"Call me but love and I'll be new baptized" (2.2.4). That's what our smooth-talking Romeo says to Juliet as a way to suggest that Juliet's love has the potential to make him "reborn." Jeez. It seems like every time we turn around Romeo compares his love for Juliet to a religious experience. When the pair first meets, Romeo calls Juliet a "saint" and implies that he'd really like to "worship" her body (1.5.2). Not only that, but Romeo's "hand" would be "blessed" if it touched the divine Juliet's (1.5.1). Eventually, Juliet picks up on this "religion of love" conceit (a conceit is just an elaborate metaphor) and declares that Romeo is "the god of [her] idolatry" (2.2.12). (We're guessing this is why director Baz Luhrmann fills his 1996 film version of Romeo + Juliet with religions icons, namely crosses. He also makes Romeo's love baptism literal by dunking Claire Danes and Leonardo DiCaprio in a swimming pool.
So, what's up with all this over-the-top talk about religion and love? Have these two kids gone off the deep end? Well, the first thing to note is that Romeo and Juliet didn't invent the idea that love is a holy experience – it's been around forever and was especially popular in medieval (roughly 400s – early 1500s) courtly love poetry. (Note, Shakespeare wrote Romeo and Juliet in the late sixteenth century.)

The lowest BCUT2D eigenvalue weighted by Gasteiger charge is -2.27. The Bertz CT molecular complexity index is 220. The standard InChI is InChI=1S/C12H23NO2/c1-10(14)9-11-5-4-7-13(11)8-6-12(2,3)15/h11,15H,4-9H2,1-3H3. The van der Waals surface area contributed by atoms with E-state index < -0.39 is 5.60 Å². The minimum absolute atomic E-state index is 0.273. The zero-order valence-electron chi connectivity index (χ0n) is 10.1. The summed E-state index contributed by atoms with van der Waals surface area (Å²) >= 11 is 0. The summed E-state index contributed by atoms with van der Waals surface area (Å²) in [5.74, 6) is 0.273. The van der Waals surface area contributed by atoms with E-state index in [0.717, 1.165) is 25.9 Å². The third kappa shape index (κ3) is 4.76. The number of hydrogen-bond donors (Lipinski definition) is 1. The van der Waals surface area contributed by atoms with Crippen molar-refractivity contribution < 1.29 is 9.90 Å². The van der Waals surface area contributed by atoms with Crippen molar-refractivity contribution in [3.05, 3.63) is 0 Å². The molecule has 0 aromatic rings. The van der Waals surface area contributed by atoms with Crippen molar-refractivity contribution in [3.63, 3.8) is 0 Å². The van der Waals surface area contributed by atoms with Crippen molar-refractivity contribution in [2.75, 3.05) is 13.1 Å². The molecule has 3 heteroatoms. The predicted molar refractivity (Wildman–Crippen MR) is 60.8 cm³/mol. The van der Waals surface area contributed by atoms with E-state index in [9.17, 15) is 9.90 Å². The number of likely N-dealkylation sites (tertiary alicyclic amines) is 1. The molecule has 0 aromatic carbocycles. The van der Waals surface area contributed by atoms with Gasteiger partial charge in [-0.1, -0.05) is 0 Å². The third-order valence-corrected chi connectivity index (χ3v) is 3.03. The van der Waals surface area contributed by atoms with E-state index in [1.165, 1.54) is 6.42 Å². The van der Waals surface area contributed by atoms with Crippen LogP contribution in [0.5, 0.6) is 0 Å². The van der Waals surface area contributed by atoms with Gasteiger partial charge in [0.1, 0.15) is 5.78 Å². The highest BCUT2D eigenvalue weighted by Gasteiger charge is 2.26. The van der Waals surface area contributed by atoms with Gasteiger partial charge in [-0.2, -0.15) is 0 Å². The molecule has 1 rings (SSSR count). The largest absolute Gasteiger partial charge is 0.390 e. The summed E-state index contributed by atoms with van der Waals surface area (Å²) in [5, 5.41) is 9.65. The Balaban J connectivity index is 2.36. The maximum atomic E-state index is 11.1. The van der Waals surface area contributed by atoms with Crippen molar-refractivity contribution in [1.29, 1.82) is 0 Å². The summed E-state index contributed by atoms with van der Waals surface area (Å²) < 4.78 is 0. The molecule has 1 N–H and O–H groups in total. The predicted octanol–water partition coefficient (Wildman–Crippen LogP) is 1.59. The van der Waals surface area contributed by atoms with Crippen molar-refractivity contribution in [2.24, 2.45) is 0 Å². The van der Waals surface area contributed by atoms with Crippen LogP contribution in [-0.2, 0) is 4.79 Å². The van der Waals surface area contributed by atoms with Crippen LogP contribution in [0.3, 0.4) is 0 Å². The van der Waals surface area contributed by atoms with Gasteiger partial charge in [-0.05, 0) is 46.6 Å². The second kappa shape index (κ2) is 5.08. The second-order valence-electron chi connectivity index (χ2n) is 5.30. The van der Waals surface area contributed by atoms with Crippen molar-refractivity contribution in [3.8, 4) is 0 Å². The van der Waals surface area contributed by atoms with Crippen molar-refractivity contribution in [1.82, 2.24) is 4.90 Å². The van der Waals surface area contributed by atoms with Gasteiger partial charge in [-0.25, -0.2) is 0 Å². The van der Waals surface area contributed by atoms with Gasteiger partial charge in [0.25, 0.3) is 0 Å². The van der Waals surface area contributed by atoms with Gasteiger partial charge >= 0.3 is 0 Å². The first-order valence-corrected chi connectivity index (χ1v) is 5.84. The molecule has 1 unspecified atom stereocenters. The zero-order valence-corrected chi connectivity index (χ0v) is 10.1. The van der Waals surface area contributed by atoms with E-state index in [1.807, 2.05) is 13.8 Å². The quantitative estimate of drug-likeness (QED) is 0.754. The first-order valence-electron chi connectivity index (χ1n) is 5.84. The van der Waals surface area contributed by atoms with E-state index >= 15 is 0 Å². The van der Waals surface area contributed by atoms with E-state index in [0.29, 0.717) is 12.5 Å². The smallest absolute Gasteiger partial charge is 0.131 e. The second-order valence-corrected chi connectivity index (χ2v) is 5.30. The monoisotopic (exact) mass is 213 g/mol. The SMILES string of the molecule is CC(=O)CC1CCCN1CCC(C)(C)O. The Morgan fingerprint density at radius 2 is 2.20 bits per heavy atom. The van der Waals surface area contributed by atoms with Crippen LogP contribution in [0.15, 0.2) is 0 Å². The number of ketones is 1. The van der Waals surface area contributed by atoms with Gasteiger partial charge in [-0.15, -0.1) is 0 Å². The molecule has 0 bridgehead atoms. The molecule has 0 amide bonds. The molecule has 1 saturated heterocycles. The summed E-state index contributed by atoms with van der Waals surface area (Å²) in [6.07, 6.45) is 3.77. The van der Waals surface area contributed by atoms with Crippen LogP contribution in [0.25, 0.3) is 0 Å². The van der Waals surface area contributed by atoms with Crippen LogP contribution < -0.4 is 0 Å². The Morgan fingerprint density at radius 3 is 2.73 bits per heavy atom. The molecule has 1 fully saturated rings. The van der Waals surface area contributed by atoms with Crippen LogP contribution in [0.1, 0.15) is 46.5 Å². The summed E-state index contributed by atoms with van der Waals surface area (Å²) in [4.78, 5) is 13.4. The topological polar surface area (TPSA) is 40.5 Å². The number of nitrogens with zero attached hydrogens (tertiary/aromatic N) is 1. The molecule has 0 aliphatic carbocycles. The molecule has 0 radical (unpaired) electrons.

We should also point out that, as cheesy or cliché as it may seem to us, all of this erotic talk about "worshipping" does a pretty good job of capturing the intensity of the young lovers' passion for one another. Let's face it. Sometimes head-over-heels love does seem to be rapturous, earth-shattering, and even holy. (Ever heard the song "Just Like Heaven" by The Cure?) At the same time, however, Shakespeare also seems to hint at the potential dangers of such an extreme relationship.